Everyone from Frank Sinatra to Lady Gaga has sung from The Great American Songbook – classic songs so familiar they are woven into our cultural fabric.
There is no shortage of talented vocalists, but the best female jazz singers possess unique voices which hold their own against their male counterparts.
From the first flushes of romance, to heartbreak, loss and lust, the love song puts emotions to words – and music – remaining a core part of our lives.
In 1960, ‘Baby (You’ve Got What It Takes)’ combined one of the hot new male singers and a female vocalist who had been popular since World War II.
To prove that his work can be reinterpreted in a variety of styles, a uDiscover playlist gathering together the best Hank remakes by jazz artists.
uDiscover Music looks at the history of the 1960s composition by Jerry Ragovoy that continues to reverberate in pop culture.
Touring will continue as long as there are new ears to listen to music. The desire for success, money and creative fulfilment will remain, but for many musicians, it is an essential...
From loud, robust voices to delicate and refined ones, vocal gymnasts and smooth balladeers, the 50 best jazz singers ever is a varied and stunning list.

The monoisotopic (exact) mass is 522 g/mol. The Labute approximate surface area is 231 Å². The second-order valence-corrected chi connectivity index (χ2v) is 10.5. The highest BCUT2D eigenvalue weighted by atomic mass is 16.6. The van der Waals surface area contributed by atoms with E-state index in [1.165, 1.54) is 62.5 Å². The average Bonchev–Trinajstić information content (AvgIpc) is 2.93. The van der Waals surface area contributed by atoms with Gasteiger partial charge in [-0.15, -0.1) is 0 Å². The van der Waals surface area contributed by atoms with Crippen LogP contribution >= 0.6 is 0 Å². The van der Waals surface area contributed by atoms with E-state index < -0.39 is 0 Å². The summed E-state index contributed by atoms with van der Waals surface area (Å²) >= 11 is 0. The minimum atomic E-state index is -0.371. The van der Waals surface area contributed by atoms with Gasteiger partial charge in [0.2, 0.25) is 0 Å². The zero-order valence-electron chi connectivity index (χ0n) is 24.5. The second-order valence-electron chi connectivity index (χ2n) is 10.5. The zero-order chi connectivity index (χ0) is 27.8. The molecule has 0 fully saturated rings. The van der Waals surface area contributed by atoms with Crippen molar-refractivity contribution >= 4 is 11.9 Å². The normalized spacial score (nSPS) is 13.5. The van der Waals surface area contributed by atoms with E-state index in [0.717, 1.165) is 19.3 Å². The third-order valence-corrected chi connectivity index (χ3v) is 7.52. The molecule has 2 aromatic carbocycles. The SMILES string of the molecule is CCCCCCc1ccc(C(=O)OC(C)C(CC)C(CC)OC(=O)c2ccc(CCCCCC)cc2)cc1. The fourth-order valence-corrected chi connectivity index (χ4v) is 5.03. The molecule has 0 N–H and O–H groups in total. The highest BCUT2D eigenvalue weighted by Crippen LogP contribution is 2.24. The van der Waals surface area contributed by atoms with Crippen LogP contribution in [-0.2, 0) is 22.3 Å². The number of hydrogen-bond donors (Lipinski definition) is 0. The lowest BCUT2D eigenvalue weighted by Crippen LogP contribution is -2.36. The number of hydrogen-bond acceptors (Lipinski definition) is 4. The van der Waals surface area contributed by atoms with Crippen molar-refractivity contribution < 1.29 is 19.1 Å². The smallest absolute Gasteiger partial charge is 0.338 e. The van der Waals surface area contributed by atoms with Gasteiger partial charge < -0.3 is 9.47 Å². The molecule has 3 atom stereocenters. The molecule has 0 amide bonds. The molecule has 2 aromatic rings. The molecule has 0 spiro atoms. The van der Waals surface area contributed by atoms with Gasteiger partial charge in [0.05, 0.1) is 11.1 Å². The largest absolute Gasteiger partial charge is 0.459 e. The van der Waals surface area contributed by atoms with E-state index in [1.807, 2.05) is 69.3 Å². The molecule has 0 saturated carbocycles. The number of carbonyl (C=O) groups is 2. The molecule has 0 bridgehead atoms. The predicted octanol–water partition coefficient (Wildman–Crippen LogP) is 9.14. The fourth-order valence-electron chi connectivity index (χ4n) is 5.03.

LGBTQ musicians haven’t always benefitted from today’s attitudes towards sexuality, but many pioneers fought for LGBTQ rights in the mainstream.
Dinah Washington sang the blues, jazz, torch songs and just about every other kind of ballad with style and panache.
The histories of the most iconic recording studios – Sun, Motown, Abbey Road – have made them almost as famous as the musicians who have recorded there.
The Johnnie Taylor album containing 'Cheaper To Keep Her,' ‘Standing In For Jody’ and other gems has become a Stax classic.
This richly romantic number is one of those timeless love songs that's been covered by a vast array of great vocalists.
From the 20-year rule to stylistic homage and outright appropriation, nostalgia has always played a part in musical evolution, with even the most forward-thinking music looking to the past for inspiration.
Birthing some of the world’s greatest music, the history of New York’s Apollo Theater parallels “the evolution of black American identity”.